Myanmar’s National Unity Government (NUG), established by lawmakers from Aung San Suu Kyi’s ruling National League for Democracy, who were overthrown in the coup, said Singapore’s intervention had significantly curtailed the generals’ procurement abilities.

“Singapore’s actions have highlighted the power that ASEAN members possess to disrupt the Myanmar military junta’s acts of terrorism against its own people by cutting off their access to weapons, finance, and legitimacy,” said NUG cabinet minister, Sasa.

“Every bullet and dollar provided to the junta translates into more death, destruction, pain and suffering for the people of Myanmar.”

Sasa called on other countries within the 10-member Association of Southeast Asian Nations (ASEAN) to help end Myanmar’s “reign of terror” and stressed that removing the generals from power would benefit the stability and prosperity not only of the region but the world.

“The catastrophic crisis created by the junta in Myanmar has already spilled across international borders, impacting ASEAN and our neighbouring countries. If the junta proceeds with its forced conscription laws, it will only exacerbate the crisis, leading to further instability in the region,” the minister told Al Jazeera.

The military regime is currently under immense pressure following advances by anti-coup forces that have seen it lose hundreds of military outposts in northern states and several key towns along the Chinese border, as well as in western Rakhine state.

An alliance of ethnic Karen and anti-coup fighters has also forced the military into a retreat from the strategically important town of Myawaddy on the Thai border.

A view of a camp for people displaced by the fighting in Myanmar. It's on the banks of the Moei river, which separates Myanmar from Thailand. The buildings are of bamboo and palm.
More than 2.5 million people have fled conflict and insecurity as a result of the coup [File: Sakchai Lalit/AP Photo]

Russia and China continue to be the military’s main source of advanced weapons systems accounting for more than $400m and $260m, respectively, since the coup, according to Andrews’s 2023 report. During Armed Forces Day last month, Alexander Fomin, Russia’s deputy defence minister, was again guest of honour, as many countries chose to boycott the occasion.

To further crack down, Al Jazeera understands that Andrews is examining the ways in which the SAC accesses the global finance system to repatriate foreign revenues and procure weapons.

Regional action needed

The humanitarian crisis triggered by the coup – more than 2.5 million people have fled conflict and insecurity since February 2021, according to UN estimates – has put growing pressure on Southeast Asian countries over their failure to effectively respond to the crisis or restrain Min Aung Hlaing.

ASEAN, which Myanmar joined in 1997, has been split between countries wanting to take a tougher line, including Singapore, and those calling for engagement, such as Cambodia.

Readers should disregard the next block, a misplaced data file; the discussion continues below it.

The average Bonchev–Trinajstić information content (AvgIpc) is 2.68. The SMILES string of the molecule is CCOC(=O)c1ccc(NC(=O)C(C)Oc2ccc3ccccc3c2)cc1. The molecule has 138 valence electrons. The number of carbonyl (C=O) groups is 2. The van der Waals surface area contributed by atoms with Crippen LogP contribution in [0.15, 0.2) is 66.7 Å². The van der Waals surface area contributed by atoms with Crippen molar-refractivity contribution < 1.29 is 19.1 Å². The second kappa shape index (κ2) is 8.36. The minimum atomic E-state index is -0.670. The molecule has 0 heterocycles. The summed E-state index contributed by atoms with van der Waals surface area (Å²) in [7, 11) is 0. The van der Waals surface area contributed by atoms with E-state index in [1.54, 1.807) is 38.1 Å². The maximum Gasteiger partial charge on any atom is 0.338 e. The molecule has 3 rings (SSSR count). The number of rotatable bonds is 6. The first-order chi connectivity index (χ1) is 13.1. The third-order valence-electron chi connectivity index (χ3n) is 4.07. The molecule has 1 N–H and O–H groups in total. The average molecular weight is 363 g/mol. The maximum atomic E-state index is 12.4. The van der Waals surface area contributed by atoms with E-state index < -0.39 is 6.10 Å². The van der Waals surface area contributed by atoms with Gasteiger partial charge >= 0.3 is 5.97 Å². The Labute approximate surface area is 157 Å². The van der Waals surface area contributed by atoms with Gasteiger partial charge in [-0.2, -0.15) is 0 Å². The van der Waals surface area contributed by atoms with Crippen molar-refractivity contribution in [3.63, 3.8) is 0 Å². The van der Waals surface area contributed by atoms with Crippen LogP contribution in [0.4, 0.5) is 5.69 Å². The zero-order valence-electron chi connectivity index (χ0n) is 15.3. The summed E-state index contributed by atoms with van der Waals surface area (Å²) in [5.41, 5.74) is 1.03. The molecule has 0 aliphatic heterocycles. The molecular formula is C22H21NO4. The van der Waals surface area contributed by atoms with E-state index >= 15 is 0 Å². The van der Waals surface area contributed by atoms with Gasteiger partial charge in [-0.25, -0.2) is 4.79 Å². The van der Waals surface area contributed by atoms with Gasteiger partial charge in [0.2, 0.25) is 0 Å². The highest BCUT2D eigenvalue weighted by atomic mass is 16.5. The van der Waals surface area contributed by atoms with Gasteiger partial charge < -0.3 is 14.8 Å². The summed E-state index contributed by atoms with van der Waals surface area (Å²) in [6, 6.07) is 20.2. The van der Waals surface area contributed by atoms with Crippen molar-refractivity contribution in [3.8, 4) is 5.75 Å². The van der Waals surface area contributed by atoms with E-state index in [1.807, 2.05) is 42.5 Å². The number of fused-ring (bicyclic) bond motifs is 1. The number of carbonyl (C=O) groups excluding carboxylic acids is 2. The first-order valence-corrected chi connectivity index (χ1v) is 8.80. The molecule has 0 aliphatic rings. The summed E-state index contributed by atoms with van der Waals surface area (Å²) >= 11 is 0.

Thailand’s Prime Minister Srettha Thavisin this week told the Reuters news agency that as the SAC was “losing strength”, it was a good time to open talks with Myanmar.

The Thai leader’s intervention came as it emerged that Thailand had allowed the military to fly home government officials, military officers and their families who had abandoned Myawaddy via Thailand.

Increasingly embattled and isolated, the SAC has begun mandatory military conscription amid battlefield casualties and reports of desertions.

Security analyst Anthony Davis wrote recently that the army “almost certainly numbers around 70,000 troops supported by militarised police and militia units organised under a unified command structure”.

Activist group Justice for Myanmar urged Singapore to speed up prosecutions to hold Myanmar military arms brokers to account for breaching export controls and to deter others seeking to profit from the trade, wherever they might be.

“We welcome the steps Singapore has taken to disrupt the junta’s arms brokers, but the government needs to do far more to block the junta’s access to funds, arms, equipment and jet fuel. It is unacceptable that there are notorious Myanmar cronies still operating and even living in Singapore and Singapore has still not imposed any sanctions on the junta and its businesses, in contrast with the sanctions imposed on Russia [over Ukraine],” the group’s spokesperson Yadanar Maung said.

But even as the Singapore route is squeezed, Maung worries dealers are finding alternative shipping routes.

One such country might be Thailand. Andrews’s report noted how entities operating there had already been involved in shipping spare parts for advanced weapons systems, raw materials and manufacturing equipment for the SAC’s weapons factories.

“There are signs that Thailand is an increasingly popular destination for cronies and arms brokers, which will no doubt continue in the absence of coordinated international action against the junta,” Maung told Al Jazeera.

Al Jazeera has contacted the Singapore embassy in Yangon for comment.

Source: Al Jazeera